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Medications for Sucrase-Isomaltase Deficiency

About Sucrase-Isomaltase Deficiency: 

Sucrase-Isomaltase deficiency is when the body does not make enough, or any, of the enzyme sucrase-isomaltase. This enzyme breaks down these carbohydrates in our food, sucrose (sugar), starch, and isomaltose into smaller units of glucose and fructose which we then use to make energy.

If you have a sucrase-isomaltase deficiency then you will be unable to break these carbohydrates down to smaller units so you can digest them. This means you will not be able to absorb energy out of the food, which can result in low blood sugar levels, poor weight gain and growth.  As these carbohydrates pass right through the digestive tract without being broken down, they can cause symptoms of abdominal cramps, bloating, diarrhea, constipation, excessive gas production, and vomiting.


Causes of Sucrase-Isomaltase Deficiency

Sucrase-isomaltase deficiency can be due genetic mutations where you do not have the correct genetic code to make the enzyme.
Intolerance develops when there is a reduction in levels of sucrase-isomaltase which can be caused by aging, small intestinal disease, or irritable bowel syndrome.

Drugs Used to Treat Sucrase-Isomaltase Deficiency

The following list of medications are in some way related to, or used in the treatment of this condition.

Drug name Rx / OTC Pregnancy CSA Alcohol Reviews Rating Popularity
sacrosidase C N Add review Rate

Generic name: sacrosidase systemic

Brand name:  Sucraid

Drug class: digestive enzymes

For consumers: dosage,

For professionals: AHFS DI Monograph

Sucraid C N Add review Rate

Generic name: sacrosidase systemic

Drug class: digestive enzymes

For consumers: dosage, side effects

For professionals: AHFS DI Monograph, Prescribing Information

Learn more about Sucrase-Isomaltase Deficiency

IBM Watson Micromedex

Legend

Rx Prescription Only
OTC Over the Counter
Rx/OTC Prescription or Over the Counter
Off Label This medication may not be approved by the FDA for the treatment of this condition.
Pregnancy Category
A Adequate and well-controlled studies have failed to demonstrate a risk to the fetus in the first trimester of pregnancy (and there is no evidence of risk in later trimesters).
B Animal reproduction studies have failed to demonstrate a risk to the fetus and there are no adequate and well-controlled studies in pregnant women.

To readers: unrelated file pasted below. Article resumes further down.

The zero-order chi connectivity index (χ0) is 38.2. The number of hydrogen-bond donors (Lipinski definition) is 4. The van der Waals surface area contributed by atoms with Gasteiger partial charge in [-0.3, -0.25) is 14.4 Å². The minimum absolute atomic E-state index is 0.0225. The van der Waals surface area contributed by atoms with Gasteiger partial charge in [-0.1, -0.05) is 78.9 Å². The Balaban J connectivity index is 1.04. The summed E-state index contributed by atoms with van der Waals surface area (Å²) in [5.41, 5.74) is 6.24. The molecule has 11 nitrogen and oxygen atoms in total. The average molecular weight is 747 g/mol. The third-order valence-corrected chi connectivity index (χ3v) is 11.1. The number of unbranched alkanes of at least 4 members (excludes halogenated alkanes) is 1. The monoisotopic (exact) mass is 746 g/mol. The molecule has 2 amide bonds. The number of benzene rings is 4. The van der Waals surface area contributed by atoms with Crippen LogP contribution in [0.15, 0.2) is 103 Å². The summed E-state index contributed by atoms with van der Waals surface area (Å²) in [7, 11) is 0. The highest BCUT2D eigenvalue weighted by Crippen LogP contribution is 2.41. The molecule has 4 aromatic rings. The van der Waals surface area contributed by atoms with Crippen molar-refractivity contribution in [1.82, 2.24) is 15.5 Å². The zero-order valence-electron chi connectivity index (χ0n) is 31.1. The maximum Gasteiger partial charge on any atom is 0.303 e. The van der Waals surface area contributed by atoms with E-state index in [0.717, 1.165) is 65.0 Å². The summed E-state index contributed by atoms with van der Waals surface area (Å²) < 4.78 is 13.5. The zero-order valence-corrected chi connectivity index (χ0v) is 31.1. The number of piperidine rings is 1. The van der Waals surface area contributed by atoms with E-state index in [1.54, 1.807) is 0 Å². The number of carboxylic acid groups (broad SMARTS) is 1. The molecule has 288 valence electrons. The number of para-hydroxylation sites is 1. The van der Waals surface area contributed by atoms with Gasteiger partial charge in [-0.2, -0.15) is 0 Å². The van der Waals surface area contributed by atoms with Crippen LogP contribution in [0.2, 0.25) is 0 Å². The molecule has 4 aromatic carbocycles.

C Animal reproduction studies have shown an adverse effect on the fetus and there are no adequate and well-controlled studies in humans, but potential benefits may warrant use in pregnant women despite potential risks.
D There is positive evidence of human fetal risk based on adverse reaction data from investigational or marketing experience or studies in humans, but potential benefits may warrant use in pregnant women despite potential risks.
X Studies in animals or humans have demonstrated fetal abnormalities and/or there is positive evidence of human fetal risk based on adverse reaction data from investigational or marketing experience, and the risks involved in use in pregnant women clearly outweigh potential benefits.
N FDA has not classified the drug.
Controlled Substances Act (CSA) Schedule
N Is not subject to the Controlled Substances Act.
1 Has a high potential for abuse. Has no currently accepted medical use in treatment in the United States. There is a lack of accepted safety for use under medical supervision.
2 Has a high potential for abuse. Has a currently accepted medical use in treatment in the United States or a currently accepted medical use with severe restrictions. Abuse may lead to severe psychological or physical dependence.
3 Has a potential for abuse less than those in schedules 1 and 2. Has a currently accepted medical use in treatment in the United States. Abuse may lead to moderate or low physical dependence or high psychological dependence.
4 Has a low potential for abuse relative to those in schedule 3. It has a currently accepted medical use in treatment in the United States. Abuse may lead to limited physical dependence or psychological dependence relative to those in schedule 3.
5 Has a low potential for abuse relative to those in schedule 4. Has a currently accepted medical use in treatment in the United States. Abuse may lead to limited physical dependence or psychological dependence relative to those in schedule 4.
Alcohol
X Interacts with Alcohol.

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Further information

Always consult your healthcare provider to ensure the information displayed on this page applies to your personal circumstances.

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